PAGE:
“YOU’RE YOUR brother’s enemy.”
That’s the limit. ‘I am my brother’s enemy’. But accusation is flogged on me. And it is by none other than my husband. How can I be so? I had no reason to hate my brother. He had never slapped me when I was young; he never curtailed my pocket money when I was in school; nor he objected to my going to swimming pool, even if his number one enemy Mr. Khan’s wife was a trainer there.
“Don’t talk more with that meat-eater woman.”
That was what he commented about Mrs. Khan. My brother is a simple man. In fact only my relatives know that he is my bother. All other people in our town believe that he is my father. And they rightly believe so. When my father died I was of two years, and when mother passed away I was of ten. My brother and his wife are my parents de facto.
My father was a goldsmith. My brother is a goldsmith. My father employed men from our caste only. My brother does so. My father trained these men in making ornaments by putting so much strain on their eyes that they would get eyesight almost lost. And when they were nearly blinded, my father would gift them the spectacles with the glasses of the color of his choice. Only after that day a worker, the man with the green glasses, would be branded as a skilled worker. It was talk of the town that my father respected only the blinded men. My brother is my father’s son. He has changed nothing. He has total ten men out of which seven are blinded. My husband is one of those blind men.
I IGNORED WHAT my husband told me. He was my brother’s man. Had I been in no hurry for the venture I was to under go, I would have flogged him back for taking my brother’s side. But I was in hurry for completing my mission. The train for Delhi was to depart at six o’clock morning. And I was the only person to go for seeing off Madhuri, my brother’s only daughter. My brother was unaware about her journey.
“Do you know Sudha, what people do with young girls in big cities?”
“They are not man-eaters. And Madhuri is quite mature.”
MADHURI HAD JUST completed her high school. She wanted to undergo a degree course in fine arts at Delhi. The talks about studying outside the town created a cyclone on our family floor. It destabilized several objects. My brother tried his skill.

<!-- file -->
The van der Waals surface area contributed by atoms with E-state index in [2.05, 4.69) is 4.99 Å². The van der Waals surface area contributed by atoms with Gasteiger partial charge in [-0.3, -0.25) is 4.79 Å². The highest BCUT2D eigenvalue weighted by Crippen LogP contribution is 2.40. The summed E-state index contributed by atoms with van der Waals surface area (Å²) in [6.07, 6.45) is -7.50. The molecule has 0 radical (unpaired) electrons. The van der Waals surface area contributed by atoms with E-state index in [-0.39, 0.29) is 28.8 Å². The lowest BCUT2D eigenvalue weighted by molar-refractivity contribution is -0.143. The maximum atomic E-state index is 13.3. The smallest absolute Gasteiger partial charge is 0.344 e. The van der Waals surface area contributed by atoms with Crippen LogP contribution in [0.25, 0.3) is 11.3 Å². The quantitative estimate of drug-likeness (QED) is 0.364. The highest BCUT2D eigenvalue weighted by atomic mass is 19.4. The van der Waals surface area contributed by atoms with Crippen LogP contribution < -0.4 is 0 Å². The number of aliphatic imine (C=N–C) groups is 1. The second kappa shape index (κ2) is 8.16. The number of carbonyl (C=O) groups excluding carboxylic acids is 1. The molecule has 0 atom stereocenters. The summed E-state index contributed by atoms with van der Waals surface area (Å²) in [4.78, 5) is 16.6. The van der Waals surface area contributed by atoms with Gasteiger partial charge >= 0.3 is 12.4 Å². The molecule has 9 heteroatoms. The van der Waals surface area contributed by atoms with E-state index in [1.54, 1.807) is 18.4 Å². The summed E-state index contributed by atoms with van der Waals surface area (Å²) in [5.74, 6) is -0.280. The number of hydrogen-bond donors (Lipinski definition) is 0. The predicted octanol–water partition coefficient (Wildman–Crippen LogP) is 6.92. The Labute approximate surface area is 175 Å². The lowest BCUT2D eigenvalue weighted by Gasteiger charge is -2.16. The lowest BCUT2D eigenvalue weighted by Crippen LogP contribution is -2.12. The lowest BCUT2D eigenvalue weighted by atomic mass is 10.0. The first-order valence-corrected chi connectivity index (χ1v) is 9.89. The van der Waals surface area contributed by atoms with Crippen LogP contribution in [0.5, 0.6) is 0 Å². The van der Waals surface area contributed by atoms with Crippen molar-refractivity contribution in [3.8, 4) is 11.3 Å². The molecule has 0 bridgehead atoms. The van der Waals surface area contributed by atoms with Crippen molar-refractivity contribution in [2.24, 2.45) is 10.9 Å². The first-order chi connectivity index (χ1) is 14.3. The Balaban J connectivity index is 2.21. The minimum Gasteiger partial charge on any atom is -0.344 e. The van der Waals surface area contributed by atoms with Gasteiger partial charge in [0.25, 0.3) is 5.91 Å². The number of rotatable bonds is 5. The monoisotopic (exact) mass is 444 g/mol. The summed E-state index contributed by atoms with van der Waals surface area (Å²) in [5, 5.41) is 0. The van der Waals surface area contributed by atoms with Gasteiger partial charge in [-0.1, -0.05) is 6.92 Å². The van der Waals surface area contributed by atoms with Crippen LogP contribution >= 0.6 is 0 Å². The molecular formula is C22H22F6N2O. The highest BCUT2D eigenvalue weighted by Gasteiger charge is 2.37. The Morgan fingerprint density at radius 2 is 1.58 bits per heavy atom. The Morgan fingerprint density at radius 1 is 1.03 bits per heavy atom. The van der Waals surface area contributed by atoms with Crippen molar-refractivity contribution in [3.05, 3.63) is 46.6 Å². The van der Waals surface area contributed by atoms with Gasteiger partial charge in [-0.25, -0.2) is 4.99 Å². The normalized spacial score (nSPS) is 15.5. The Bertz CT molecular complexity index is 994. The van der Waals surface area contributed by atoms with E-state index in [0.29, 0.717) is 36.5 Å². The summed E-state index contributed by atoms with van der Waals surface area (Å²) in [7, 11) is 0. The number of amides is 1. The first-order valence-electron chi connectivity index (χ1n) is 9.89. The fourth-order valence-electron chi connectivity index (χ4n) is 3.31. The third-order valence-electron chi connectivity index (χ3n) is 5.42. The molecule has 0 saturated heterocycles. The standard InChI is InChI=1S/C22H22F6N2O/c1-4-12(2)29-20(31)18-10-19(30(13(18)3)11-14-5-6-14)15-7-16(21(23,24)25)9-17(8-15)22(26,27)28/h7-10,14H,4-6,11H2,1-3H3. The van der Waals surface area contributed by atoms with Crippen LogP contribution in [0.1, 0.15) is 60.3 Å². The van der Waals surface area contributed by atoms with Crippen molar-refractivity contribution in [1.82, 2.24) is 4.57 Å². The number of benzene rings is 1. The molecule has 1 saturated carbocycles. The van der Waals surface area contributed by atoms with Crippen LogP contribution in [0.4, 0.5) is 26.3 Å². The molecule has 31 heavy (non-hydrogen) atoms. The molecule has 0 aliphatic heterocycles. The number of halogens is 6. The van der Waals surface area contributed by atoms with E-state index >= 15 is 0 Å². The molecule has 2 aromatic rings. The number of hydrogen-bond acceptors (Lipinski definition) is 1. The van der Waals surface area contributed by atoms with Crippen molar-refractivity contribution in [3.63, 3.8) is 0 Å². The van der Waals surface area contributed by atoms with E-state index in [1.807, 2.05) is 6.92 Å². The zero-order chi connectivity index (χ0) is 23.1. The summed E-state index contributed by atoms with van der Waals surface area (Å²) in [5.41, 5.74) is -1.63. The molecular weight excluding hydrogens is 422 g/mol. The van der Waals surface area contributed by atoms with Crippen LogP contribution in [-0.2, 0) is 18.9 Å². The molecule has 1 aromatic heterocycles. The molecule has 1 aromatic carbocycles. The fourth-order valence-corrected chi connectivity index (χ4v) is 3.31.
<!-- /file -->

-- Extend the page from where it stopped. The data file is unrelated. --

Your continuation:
“Madhuri, my dear, you have studies much more than any other girl in our caste. Now be practical.“ By ‘being practical’ he meant to start working in kitchen, learn some needlework, and get ready for marring a man the family would be finding out for her.
“Papa, I want to get a degree.”
“Dear, only those who want to be servants need degrees. You are already the master of ten servants working in our shop.” This was the text. The subtext was: no college study, no going away from hometown. It was the resolution on the issue of her future. Had her father known that she was going to study fine arts, the wording of his resolution would have been stricter, perhaps. Madhuri did not object, but her eyes turned on me.
“But brother, now a days many girls go to cities for studying.”
“Don’t you know she is my only child?” My voice was silenced.
IT WAS NOT the case that my voice was silenced for the fist time. The air within the walls of our home always felt it uncomfortable to hear a free voice. I recalled my high school days. In those days I had pledged my heart to a man who wrote poetries, kept his hair well-plaited, and did my homework of English language. He did all these things while sitting with me under a banyan tree. By passing of a year, the tree had become wider in air, deeper in land, and thicker in size.
And then came the hurricane. One day my brother scolded his wife heavily, as he believed that she had failed in keeping careful eyes on me. The wind of his rage was so powerful that it would have razed out all the banyan trees on the earth. I saw and heard everything the couple transacted. The issue was mine; the life at stake was mine; I was the last person to be consulted. One week passed, event-less.
“Sudha, my dear, come. Sit here.”